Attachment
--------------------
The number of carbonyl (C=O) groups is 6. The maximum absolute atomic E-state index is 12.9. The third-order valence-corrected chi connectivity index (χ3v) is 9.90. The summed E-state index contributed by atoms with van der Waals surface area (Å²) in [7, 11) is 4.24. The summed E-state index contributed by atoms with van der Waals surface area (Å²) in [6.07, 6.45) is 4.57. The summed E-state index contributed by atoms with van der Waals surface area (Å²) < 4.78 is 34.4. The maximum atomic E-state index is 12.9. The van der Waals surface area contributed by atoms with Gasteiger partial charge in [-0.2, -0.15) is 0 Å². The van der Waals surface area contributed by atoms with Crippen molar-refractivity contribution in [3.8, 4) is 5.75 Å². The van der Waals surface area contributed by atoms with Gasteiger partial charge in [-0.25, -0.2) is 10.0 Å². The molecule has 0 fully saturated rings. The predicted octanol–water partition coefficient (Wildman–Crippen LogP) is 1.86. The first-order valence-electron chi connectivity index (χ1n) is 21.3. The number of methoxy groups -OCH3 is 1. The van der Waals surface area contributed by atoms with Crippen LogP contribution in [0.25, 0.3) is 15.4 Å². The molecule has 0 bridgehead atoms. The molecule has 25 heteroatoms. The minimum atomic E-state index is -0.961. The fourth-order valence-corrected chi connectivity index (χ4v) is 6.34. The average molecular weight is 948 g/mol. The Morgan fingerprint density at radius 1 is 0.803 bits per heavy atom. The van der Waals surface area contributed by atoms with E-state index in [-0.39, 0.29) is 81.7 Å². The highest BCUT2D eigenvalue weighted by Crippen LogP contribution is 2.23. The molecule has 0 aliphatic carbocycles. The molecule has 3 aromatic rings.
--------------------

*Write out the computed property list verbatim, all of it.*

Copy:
The number of carbonyl (C=O) groups is 6. The maximum absolute atomic E-state index is 12.9. The third-order valence-corrected chi connectivity index (χ3v) is 9.90. The summed E-state index contributed by atoms with van der Waals surface area (Å²) in [7, 11) is 4.24. The summed E-state index contributed by atoms with van der Waals surface area (Å²) in [6.07, 6.45) is 4.57. The summed E-state index contributed by atoms with van der Waals surface area (Å²) < 4.78 is 34.4. The maximum atomic E-state index is 12.9. The van der Waals surface area contributed by atoms with Gasteiger partial charge in [-0.2, -0.15) is 0 Å². The van der Waals surface area contributed by atoms with Crippen molar-refractivity contribution in [3.8, 4) is 5.75 Å². The van der Waals surface area contributed by atoms with Gasteiger partial charge in [-0.25, -0.2) is 10.0 Å². The molecule has 0 fully saturated rings. The predicted octanol–water partition coefficient (Wildman–Crippen LogP) is 1.86. The first-order valence-electron chi connectivity index (χ1n) is 21.3. The number of methoxy groups -OCH3 is 1. The van der Waals surface area contributed by atoms with Crippen LogP contribution in [0.25, 0.3) is 15.4 Å². The molecule has 0 bridgehead atoms. The molecule has 25 heteroatoms. The minimum atomic E-state index is -0.961. The fourth-order valence-corrected chi connectivity index (χ4v) is 6.34. The average molecular weight is 948 g/mol. The Morgan fingerprint density at radius 1 is 0.803 bits per heavy atom. The van der Waals surface area contributed by atoms with E-state index in [-0.39, 0.29) is 81.7 Å². The highest BCUT2D eigenvalue weighted by Crippen LogP contribution is 2.23. The molecule has 0 aliphatic carbocycles. The molecule has 3 aromatic rings.